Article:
I have seen combis as multi-points in small companies, supplying two toilets and kitchen. Fitted by the local plumber who probably had never heard of Rinnai, and picked up a cheapo combi at the local merchants. They worked well and were cheap.

Some combis exercise the DV periodically, others would still fail even if CH weren't used, and others forbid having no CH circuit.
But yes, they all make better water heaters than carppy Main/Chaff multipoints (which don't even have a temp sensor).

One of the reasons I created this thread was to gain some insight into the control of some combis. One which leaves the 3-way valve alone (if it seizes or fails, so what!) and only uses the DHW controls is going to be very reliable as a multi-point. Even a budget combi thas does not use the CH side will be reliable enough.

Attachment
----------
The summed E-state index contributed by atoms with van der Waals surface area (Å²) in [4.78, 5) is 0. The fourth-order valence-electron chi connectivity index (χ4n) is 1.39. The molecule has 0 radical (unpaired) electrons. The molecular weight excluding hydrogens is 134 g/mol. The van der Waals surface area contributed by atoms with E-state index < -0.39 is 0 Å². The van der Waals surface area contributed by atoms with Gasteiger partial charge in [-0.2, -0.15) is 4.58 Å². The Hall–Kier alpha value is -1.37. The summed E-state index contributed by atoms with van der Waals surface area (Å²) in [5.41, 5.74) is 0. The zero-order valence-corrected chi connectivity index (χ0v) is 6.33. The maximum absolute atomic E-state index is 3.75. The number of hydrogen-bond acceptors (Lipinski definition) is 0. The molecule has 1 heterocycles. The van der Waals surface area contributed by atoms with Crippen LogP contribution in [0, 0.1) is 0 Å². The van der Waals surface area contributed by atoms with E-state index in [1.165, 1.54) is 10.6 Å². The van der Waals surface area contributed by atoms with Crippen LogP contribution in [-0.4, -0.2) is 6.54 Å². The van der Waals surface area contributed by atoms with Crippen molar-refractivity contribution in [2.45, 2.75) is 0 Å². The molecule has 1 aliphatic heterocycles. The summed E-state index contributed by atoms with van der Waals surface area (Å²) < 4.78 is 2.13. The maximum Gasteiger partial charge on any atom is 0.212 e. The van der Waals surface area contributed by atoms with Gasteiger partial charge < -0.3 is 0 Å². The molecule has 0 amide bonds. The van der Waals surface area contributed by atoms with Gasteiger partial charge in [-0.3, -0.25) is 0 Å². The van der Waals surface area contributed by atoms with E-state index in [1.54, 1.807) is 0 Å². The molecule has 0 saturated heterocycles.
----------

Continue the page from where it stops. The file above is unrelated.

One Main multi-point is forced flue with temp control. The controls are similar to a heating only boiler. I think they still make an electric-less heater too, which is very reliable being developed over 40 years.
 
B

BigBurner

Combis last 40 years, don't they??

Depends on the make and its quality. I can see an Atmos lasting 50 yrs. I recall the old Ascot multi-points lasting 40 years. They fitted many in flats with warm air. They tended to need a diaphragm about every 5 to 8 years.
 
B

BigBurner

i was talking to Morco about their band C combis. "Why are they not band b?"

"Because there is no point in the small dwellings our stuff is fitted where 6kw heats them up in 30 minutes the boiler doesn't normally condense and they usually don't condense on hot water either"

They have secondary condensing heat exchangers I believe.

The gassaver (Alpha and now others) is probably the best way to get a condensing boiler to operate efficiently on hot water but at a price which you could buy a solar panel for which should give a much better preheat to the cold mains.